Retaliation now is the most frequently filed charge with the Equal Employment Opportunity Commission. Retaliation often occurs when another employee, usually a supervisor, feels wronged and decides to punish an accuser or “get even” in response to a claim. Management may also attempt to discourage an employee from filing a claim.
To get a better idea of the problem, consider a report on retaliation claims involving federal employees. According to a report issued by the EEOC, between 2009 and 2013, federal workers filed between 15,226 to 17,583 complaints each year. At least 44 percent of these complaints alleged that management had retaliated against these employees after they had filed a different type of claim that may or may not have been substantiated.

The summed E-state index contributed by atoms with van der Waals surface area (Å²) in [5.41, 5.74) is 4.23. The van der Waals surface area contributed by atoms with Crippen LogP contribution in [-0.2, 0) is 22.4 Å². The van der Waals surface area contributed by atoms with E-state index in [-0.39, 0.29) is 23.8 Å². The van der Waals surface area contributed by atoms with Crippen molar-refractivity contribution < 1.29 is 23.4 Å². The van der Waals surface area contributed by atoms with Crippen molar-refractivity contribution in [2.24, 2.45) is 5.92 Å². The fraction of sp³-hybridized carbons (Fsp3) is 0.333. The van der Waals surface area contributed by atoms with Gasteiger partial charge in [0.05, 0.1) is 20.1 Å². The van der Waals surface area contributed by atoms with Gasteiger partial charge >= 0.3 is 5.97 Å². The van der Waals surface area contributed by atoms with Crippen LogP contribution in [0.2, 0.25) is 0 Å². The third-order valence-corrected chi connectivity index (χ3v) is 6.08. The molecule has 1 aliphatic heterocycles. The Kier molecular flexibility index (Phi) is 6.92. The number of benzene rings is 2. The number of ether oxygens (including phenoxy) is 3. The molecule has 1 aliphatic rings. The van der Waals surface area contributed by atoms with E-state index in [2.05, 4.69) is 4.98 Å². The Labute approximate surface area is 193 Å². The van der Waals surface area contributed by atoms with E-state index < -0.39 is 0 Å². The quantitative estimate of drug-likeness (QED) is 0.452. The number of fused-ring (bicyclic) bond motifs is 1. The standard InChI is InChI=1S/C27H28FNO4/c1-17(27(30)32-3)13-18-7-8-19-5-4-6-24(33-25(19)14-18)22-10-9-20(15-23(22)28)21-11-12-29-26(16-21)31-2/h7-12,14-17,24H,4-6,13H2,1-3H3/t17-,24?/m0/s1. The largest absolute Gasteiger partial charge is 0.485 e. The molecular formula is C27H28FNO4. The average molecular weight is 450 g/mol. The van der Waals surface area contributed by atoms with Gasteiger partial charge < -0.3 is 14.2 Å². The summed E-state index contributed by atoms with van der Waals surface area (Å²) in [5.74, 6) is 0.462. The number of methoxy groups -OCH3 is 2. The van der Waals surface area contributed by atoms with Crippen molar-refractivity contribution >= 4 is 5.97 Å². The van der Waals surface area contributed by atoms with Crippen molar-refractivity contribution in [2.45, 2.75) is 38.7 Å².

Claims based upon retaliation were more numerous than any other type of discriminatory claims made by federal employees. Investigators substantiated between 34 percent and 53 percent of the retaliatory claims filed in the years between 2009 and 2013. This is an alarming trend.
Managers may not demote or fire an employee without appropriate documentation. Harassment may not occur under any circumstance. Retaliation may even happen years after the original claim because a supervisor is vengeful or carries a grudge.
Overall, the number of retaliation claims has nearly tripled since 1997. Certain workplace environments may contribute to a culture of retaliation. Examples include:
- Places where there is a lack (or lack of awareness) of policies against retaliation
- Hierarchical work environments where one’s status or rank is a sign of pride
- Locations with authoritarian supervisors
- Units where "rewards" are handed out competitively or arbitrarily
- Physical environments where the accused can isolate the accuser from others
If you are an employee who feels that your supervisor is retaliating against you, consult with an attorney experienced in retaliation cases.